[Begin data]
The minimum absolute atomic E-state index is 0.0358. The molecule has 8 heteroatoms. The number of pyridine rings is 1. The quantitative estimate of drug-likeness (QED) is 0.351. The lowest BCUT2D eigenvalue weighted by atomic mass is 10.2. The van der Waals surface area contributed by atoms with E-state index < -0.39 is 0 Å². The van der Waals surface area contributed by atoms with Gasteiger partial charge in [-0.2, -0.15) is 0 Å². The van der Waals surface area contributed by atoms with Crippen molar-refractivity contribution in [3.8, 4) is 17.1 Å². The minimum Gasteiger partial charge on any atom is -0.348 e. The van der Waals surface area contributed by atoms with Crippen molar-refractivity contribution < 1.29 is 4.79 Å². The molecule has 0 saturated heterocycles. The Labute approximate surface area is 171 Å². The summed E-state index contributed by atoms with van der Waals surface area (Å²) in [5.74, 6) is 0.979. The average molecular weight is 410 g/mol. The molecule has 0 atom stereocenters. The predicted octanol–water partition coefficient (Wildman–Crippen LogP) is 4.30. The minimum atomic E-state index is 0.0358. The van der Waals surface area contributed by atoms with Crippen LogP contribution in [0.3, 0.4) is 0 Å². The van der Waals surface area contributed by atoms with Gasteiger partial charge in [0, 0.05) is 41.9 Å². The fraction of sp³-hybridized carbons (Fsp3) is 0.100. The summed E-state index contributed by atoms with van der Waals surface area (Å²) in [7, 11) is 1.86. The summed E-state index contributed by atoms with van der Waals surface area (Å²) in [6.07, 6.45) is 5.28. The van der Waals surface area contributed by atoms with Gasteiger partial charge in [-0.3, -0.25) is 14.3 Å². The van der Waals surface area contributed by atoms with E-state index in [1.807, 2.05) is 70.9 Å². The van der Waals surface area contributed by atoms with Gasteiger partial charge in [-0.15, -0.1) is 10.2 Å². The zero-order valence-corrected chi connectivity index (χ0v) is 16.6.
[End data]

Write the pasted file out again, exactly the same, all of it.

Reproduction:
The minimum absolute atomic E-state index is 0.0358. The molecule has 8 heteroatoms. The number of pyridine rings is 1. The quantitative estimate of drug-likeness (QED) is 0.351. The lowest BCUT2D eigenvalue weighted by atomic mass is 10.2. The van der Waals surface area contributed by atoms with E-state index < -0.39 is 0 Å². The van der Waals surface area contributed by atoms with Gasteiger partial charge in [-0.2, -0.15) is 0 Å². The van der Waals surface area contributed by atoms with Crippen molar-refractivity contribution in [3.8, 4) is 17.1 Å². The minimum Gasteiger partial charge on any atom is -0.348 e. The van der Waals surface area contributed by atoms with Crippen molar-refractivity contribution < 1.29 is 4.79 Å². The molecule has 0 saturated heterocycles. The Labute approximate surface area is 171 Å². The summed E-state index contributed by atoms with van der Waals surface area (Å²) in [5.74, 6) is 0.979. The average molecular weight is 410 g/mol. The molecule has 0 atom stereocenters. The predicted octanol–water partition coefficient (Wildman–Crippen LogP) is 4.30. The minimum atomic E-state index is 0.0358. The van der Waals surface area contributed by atoms with Crippen LogP contribution in [0.3, 0.4) is 0 Å². The van der Waals surface area contributed by atoms with Gasteiger partial charge in [0, 0.05) is 41.9 Å². The fraction of sp³-hybridized carbons (Fsp3) is 0.100. The summed E-state index contributed by atoms with van der Waals surface area (Å²) in [7, 11) is 1.86. The summed E-state index contributed by atoms with van der Waals surface area (Å²) in [6.07, 6.45) is 5.28. The van der Waals surface area contributed by atoms with Gasteiger partial charge in [-0.3, -0.25) is 14.3 Å². The van der Waals surface area contributed by atoms with E-state index in [1.807, 2.05) is 70.9 Å². The van der Waals surface area contributed by atoms with Gasteiger partial charge in [-0.15, -0.1) is 10.2 Å². The zero-order valence-corrected chi connectivity index (χ0v) is 16.6.